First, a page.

Today’s news:

Wrong way on Carlton Avenue

The Brooklyn Paper

The city’s well-meaning traffic geeks have concocted a good plan, implemented it in a slipshod way, and in so doing, have made a neighborhood street more dangerous than before.

In May, the city’s Department of Transportation converted Carlton Avenue, between Park and Myrtle avenues, from a one-way speedway into a two-way speedway, with a 20-foot-wide wide, white-painted median down the middle.

The idea, according to a press release, was to “reduce speeding on Carlton Avenue.” That same 2006 press release promised that the painted median would be replaced by a concrete one, which would prevent cars from driving down the middle of the street, and would allow for an additional two lanes of parallel parking.

For some reason, that part of the plan has never been fully implemented. And now, a full year after the city’s triumphant press release, the block is more dangerous. Pedestrians, rather than having to negotiate drivers racing in one direction, must now navigate cars racing in two.

“We still get the speeders, particularly in the rush hours,” said Robert Poles, who lives midway down the avenue. “We see no slowing down of traffic.”

As a car zipped down the supposedly no-go painted median to avoid a red, double-parked van, Poles pointed out the obvious: “They’re not paying any attention to the street markings.”

That a two-way racetrack should be more perilous than a one-way should come as little surprise to wonks over at the Department of Transportation, which argued earlier this year in Park Slope that a one-way Seventh Avenue would be safer.

Of course, if the city would follow through on its comprehensive traffic-calming measures, which included a cement median down the center, it would make good on its promise to create two one-lane streets. That would surely slow down traffic and make impossible the kind of high-speed maneuvering evident last week on Carlton Avenue.

But the city told The Stoop it had no imminent plans for the completion of the median. And so, alas, another good idea ruined by bureaucratic shortcomings.

“We have hundreds of signatures on a petition,” said Poles. “If it doesn’t work, we plan to take it to the courts.”

The Kitchen Sink

The city has stopped work for the third time on the skyscraper at 163 Washington Ave., near Myrtle Avenue. The Buildings Department cited the developer’s failure “to provide protection at …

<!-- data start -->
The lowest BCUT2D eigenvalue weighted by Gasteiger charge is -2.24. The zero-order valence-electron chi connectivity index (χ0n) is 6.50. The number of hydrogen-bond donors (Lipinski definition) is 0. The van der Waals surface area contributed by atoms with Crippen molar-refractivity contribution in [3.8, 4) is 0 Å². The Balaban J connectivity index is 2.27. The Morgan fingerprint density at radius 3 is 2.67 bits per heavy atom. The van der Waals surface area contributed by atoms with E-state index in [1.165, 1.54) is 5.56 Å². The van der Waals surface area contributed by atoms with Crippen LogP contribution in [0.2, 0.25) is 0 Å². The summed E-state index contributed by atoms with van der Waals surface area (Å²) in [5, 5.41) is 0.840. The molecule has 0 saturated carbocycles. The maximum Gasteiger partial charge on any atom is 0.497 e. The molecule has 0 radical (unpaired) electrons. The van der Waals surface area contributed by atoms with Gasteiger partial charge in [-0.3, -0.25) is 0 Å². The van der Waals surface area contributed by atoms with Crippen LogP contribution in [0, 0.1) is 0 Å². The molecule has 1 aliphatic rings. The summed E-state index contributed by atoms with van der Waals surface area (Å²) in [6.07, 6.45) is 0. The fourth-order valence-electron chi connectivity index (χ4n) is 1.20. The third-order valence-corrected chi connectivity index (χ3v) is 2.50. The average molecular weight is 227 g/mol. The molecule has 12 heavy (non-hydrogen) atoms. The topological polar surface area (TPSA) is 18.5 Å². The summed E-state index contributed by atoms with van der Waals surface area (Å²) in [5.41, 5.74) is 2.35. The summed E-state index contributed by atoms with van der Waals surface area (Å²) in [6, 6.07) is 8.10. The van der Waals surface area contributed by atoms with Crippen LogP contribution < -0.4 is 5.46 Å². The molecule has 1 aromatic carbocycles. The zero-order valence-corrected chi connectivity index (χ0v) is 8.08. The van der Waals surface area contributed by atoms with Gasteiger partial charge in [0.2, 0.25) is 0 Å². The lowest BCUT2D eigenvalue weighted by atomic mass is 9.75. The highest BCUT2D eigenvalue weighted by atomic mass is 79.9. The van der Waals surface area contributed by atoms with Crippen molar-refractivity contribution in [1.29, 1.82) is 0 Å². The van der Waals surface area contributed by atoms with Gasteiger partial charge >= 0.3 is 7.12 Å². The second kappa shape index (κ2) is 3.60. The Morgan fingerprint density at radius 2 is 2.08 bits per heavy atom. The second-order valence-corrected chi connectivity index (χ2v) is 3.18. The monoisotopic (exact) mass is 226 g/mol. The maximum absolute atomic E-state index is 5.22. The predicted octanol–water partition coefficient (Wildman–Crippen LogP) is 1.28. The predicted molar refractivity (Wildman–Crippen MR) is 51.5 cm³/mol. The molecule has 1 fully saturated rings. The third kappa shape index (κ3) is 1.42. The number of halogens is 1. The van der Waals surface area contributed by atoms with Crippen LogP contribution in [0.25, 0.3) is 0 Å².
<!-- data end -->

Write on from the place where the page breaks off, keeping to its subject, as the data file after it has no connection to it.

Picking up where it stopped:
the excavated site.” It remains to be seen whether the contractor can get a foundation in the ground before the planned downzoning of the neighborhood in July, when such 18-story buildings would become illegal. …

Despite rumors, the Brooklyn Steppers are not being kicked out of their Ashland Place digs by their BAM landlords. “We see BAM as a partner,” said Tyrone Brown, founder of the Southern Collegiate–style marching band program. …

For what it’s worth, the Myrtle Avenue Restoration Project board supports the mayor’s congestion pricing plan — as long as the mayor commits to residential parking permits.

Pin It
Print this story Permalink

Reader Feedback

Enter your comment below

By submitting this comment, you agree to the following terms:

You agree that you, and not BrooklynPaper.com or its affiliates, are fully responsible for the content that you post. You agree not to post any abusive, obscene, vulgar, slanderous, hateful, threatening or sexually-oriented material or any material that may violate applicable law; doing so may lead to the removal of your post and to your being permanently banned from posting to the site. You grant to BrooklynPaper.com the royalty-free, irrevocable, perpetual and fully sublicensable license to use, reproduce, modify, adapt, publish, translate, create derivative works from, distribute, perform and display such content in whole or in part world-wide and to incorporate it in other works in any form, media or technology now known or later developed.

First name
Last name
Your neighborhood
Email address
Daytime phone

Your letter must be signed and include all of the information requested above. (Only your name and neighborhood are published with the letter.) Letters should be as brief as possible; while they may discuss any topic of interest to our readers, priority will be given to letters that relate to stories covered by The Brooklyn Paper.

Letters will be edited at the sole discretion of the editor, may be published in whole or part in any media, and upon publication become the property of The Brooklyn Paper. The earlier in the week you send your letter, the better.

Links